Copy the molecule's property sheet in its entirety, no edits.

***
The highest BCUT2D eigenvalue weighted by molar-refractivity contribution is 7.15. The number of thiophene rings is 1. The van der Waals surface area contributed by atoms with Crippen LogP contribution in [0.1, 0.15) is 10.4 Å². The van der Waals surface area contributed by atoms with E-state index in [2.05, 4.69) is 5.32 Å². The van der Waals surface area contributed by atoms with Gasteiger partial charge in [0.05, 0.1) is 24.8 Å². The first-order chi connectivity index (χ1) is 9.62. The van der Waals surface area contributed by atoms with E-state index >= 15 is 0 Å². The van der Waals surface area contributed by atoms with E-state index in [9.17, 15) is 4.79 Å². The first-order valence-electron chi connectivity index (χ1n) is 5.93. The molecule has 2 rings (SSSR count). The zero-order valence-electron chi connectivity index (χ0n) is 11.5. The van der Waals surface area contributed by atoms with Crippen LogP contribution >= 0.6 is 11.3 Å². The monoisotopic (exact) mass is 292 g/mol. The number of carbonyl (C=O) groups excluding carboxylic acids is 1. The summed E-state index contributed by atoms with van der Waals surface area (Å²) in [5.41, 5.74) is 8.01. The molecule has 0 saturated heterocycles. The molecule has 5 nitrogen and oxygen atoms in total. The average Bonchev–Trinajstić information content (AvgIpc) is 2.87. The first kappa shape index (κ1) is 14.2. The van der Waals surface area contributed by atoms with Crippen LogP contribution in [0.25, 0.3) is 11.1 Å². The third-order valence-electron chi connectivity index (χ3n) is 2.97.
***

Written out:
The highest BCUT2D eigenvalue weighted by molar-refractivity contribution is 7.15. The number of thiophene rings is 1. The van der Waals surface area contributed by atoms with Crippen LogP contribution in [0.1, 0.15) is 10.4 Å². The van der Waals surface area contributed by atoms with E-state index in [2.05, 4.69) is 5.32 Å². The van der Waals surface area contributed by atoms with Gasteiger partial charge in [0.05, 0.1) is 24.8 Å². The first-order chi connectivity index (χ1) is 9.62. The van der Waals surface area contributed by atoms with E-state index >= 15 is 0 Å². The van der Waals surface area contributed by atoms with E-state index in [9.17, 15) is 4.79 Å². The first-order valence-electron chi connectivity index (χ1n) is 5.93. The molecule has 2 rings (SSSR count). The zero-order valence-electron chi connectivity index (χ0n) is 11.5. The van der Waals surface area contributed by atoms with Crippen LogP contribution >= 0.6 is 11.3 Å². The monoisotopic (exact) mass is 292 g/mol. The number of carbonyl (C=O) groups excluding carboxylic acids is 1. The summed E-state index contributed by atoms with van der Waals surface area (Å²) in [5.41, 5.74) is 8.01. The molecule has 0 saturated heterocycles. The molecule has 5 nitrogen and oxygen atoms in total. The average Bonchev–Trinajstić information content (AvgIpc) is 2.87. The first kappa shape index (κ1) is 14.2. The van der Waals surface area contributed by atoms with Crippen LogP contribution in [0.25, 0.3) is 11.1 Å². The third-order valence-electron chi connectivity index (χ3n) is 2.97.